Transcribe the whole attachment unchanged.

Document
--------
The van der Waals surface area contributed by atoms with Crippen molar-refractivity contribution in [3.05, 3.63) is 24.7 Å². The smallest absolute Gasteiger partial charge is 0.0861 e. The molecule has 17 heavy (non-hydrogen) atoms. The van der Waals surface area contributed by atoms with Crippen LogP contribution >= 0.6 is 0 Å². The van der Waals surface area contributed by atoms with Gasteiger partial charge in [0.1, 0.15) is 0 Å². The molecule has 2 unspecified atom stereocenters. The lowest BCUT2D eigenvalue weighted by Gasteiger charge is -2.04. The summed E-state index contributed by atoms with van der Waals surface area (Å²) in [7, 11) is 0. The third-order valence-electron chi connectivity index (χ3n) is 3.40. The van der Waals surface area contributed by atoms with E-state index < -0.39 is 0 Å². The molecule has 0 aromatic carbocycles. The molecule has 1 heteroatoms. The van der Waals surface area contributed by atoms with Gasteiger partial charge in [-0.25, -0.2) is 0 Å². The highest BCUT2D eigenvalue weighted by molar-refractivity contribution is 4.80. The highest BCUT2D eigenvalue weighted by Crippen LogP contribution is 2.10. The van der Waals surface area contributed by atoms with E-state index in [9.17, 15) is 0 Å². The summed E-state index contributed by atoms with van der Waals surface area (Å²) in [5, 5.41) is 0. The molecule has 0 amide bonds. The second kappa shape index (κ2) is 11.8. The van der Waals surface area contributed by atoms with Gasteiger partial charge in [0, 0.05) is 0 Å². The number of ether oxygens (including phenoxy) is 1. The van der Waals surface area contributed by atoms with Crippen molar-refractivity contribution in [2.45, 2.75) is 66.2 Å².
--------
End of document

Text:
The van der Waals surface area contributed by atoms with Crippen molar-refractivity contribution in [3.05, 3.63) is 24.7 Å². The smallest absolute Gasteiger partial charge is 0.0861 e. The molecule has 17 heavy (non-hydrogen) atoms. The van der Waals surface area contributed by atoms with Crippen LogP contribution >= 0.6 is 0 Å². The van der Waals surface area contributed by atoms with Gasteiger partial charge in [0.1, 0.15) is 0 Å². The molecule has 2 unspecified atom stereocenters. The lowest BCUT2D eigenvalue weighted by Gasteiger charge is -2.04. The summed E-state index contributed by atoms with van der Waals surface area (Å²) in [7, 11) is 0. The third-order valence-electron chi connectivity index (χ3n) is 3.40. The van der Waals surface area contributed by atoms with E-state index < -0.39 is 0 Å². The molecule has 0 aromatic carbocycles. The molecule has 1 heteroatoms. The van der Waals surface area contributed by atoms with Gasteiger partial charge in [-0.25, -0.2) is 0 Å². The highest BCUT2D eigenvalue weighted by molar-refractivity contribution is 4.80. The highest BCUT2D eigenvalue weighted by Crippen LogP contribution is 2.10. The van der Waals surface area contributed by atoms with E-state index in [9.17, 15) is 0 Å². The summed E-state index contributed by atoms with van der Waals surface area (Å²) in [5, 5.41) is 0. The molecule has 0 amide bonds. The second kappa shape index (κ2) is 11.8. The van der Waals surface area contributed by atoms with Gasteiger partial charge in [0, 0.05) is 0 Å². The number of ether oxygens (including phenoxy) is 1. The van der Waals surface area contributed by atoms with Crippen molar-refractivity contribution in [2.45, 2.75) is 66.2 Å².